Stockholm: KTH , 2006. , xvii p.
Series
Theses in philosophy from the Royal Institute of Technology, ISSN 1650-8831
Keyword [en]
Radiation, risk, ethics
National Category
Philosophy
Identifiers
URN: urn:nbn:se:kth:diva-3946ISBN: 91-7178-332-6 (print)OAI: oai:DiVA.org:kth-3946DiVA: diva2:10132
Presentation
2006-05-22, Seminarierummet, Avd för filosofi, KTH, Teknikringen 78, Stockholm, 10:15
Opponent
Supervisors
Note
QC 20101124Available from: 2006-05-10 Created: 2006-05-10 Last updated: 2010-11-24Bibliographically approved
List of papers
1. The ethics of radiation protection: an overview
Open this publication in new window or tab >>The ethics of radiation protection: an overview
(English)Manuscript (Other academic)
Identifiers
urn:nbn:se:kth:diva-5683 (URN)
Note
QC 20101124Available from: 2006-05-10 Created: 2006-05-10 Last updated: 2010-11-24Bibliographically approved
2. Trivial risks and the new radiation protection system
Open this publication in new window or tab >>Trivial risks and the new radiation protection system
2004 (English)In: Journal of Radiological Protection, ISSN 0952-4746, E-ISSN 1361-6498, Vol. 24, no 1, 3-11 p.Article in journal (Refereed) Published
Abstract [en]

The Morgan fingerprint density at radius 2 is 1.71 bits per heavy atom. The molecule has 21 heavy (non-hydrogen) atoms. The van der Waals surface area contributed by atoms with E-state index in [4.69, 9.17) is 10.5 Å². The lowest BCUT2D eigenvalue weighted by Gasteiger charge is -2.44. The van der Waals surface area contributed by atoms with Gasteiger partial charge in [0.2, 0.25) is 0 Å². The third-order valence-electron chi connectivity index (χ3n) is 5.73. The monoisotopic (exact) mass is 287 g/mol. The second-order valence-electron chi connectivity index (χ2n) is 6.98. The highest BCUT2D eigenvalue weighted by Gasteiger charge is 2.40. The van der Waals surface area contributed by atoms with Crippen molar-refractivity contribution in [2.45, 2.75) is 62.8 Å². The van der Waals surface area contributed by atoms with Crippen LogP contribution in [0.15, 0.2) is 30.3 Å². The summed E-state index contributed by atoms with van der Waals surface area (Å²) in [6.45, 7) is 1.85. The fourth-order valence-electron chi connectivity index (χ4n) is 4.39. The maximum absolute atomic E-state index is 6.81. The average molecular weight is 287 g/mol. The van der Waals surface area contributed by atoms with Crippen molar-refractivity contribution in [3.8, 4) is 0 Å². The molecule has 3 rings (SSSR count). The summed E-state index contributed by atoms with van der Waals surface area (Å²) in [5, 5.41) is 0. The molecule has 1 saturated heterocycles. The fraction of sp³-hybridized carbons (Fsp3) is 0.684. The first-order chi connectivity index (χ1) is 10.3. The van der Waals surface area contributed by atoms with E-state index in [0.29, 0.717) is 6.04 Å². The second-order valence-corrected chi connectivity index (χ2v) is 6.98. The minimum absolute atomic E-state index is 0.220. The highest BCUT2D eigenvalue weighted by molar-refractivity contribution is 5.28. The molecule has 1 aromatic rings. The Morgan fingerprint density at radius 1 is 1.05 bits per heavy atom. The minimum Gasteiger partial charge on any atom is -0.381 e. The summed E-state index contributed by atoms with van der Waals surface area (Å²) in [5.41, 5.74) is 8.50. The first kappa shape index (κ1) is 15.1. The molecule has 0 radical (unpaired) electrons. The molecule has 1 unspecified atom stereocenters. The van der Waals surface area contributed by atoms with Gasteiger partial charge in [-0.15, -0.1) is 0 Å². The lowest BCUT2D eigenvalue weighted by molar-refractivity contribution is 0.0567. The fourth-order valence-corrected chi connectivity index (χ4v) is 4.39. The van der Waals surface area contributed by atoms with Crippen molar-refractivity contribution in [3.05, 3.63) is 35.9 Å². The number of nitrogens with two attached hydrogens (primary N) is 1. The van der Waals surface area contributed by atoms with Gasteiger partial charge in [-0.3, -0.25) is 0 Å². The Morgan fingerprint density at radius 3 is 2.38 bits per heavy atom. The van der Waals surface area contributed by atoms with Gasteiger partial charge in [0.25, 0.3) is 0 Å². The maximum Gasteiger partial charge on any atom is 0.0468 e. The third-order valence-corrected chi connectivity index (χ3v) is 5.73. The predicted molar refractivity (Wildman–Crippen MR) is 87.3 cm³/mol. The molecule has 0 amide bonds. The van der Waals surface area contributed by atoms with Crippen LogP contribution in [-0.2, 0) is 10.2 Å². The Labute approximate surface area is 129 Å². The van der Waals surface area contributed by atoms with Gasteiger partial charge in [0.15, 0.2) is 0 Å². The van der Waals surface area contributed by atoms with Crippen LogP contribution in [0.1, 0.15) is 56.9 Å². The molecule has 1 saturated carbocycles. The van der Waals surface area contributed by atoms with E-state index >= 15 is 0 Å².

The International Commission on Radiological Protection proposes that doses below a certain level should be excluded from the system of protection, without regard to the number of people exposed. As the Commission assumes that there is a risk of harm even from very low doses, the proposal also disregards these very low risks. The arguments for this proposal are examined here. It is argued that the fact that risks are small compared to natural sources cannot be used as justification for accepting them. The principle 'if the risk of harm to the health of the most exposed individual is trivial, then the total risk is trivial-irrespective of how many people are exposed' is analysed. It is found to equivocate on the meaning of the word trivial and to ignore the total risk. It is also argued that the new proposal is not justified by a change from a utilitarian ethic to an ethic based on individual rights. Finally, it is suggested that small doses should only be disregarded if the expected value of harm is small, and the exclusion level should thus depend on the number of people exposed.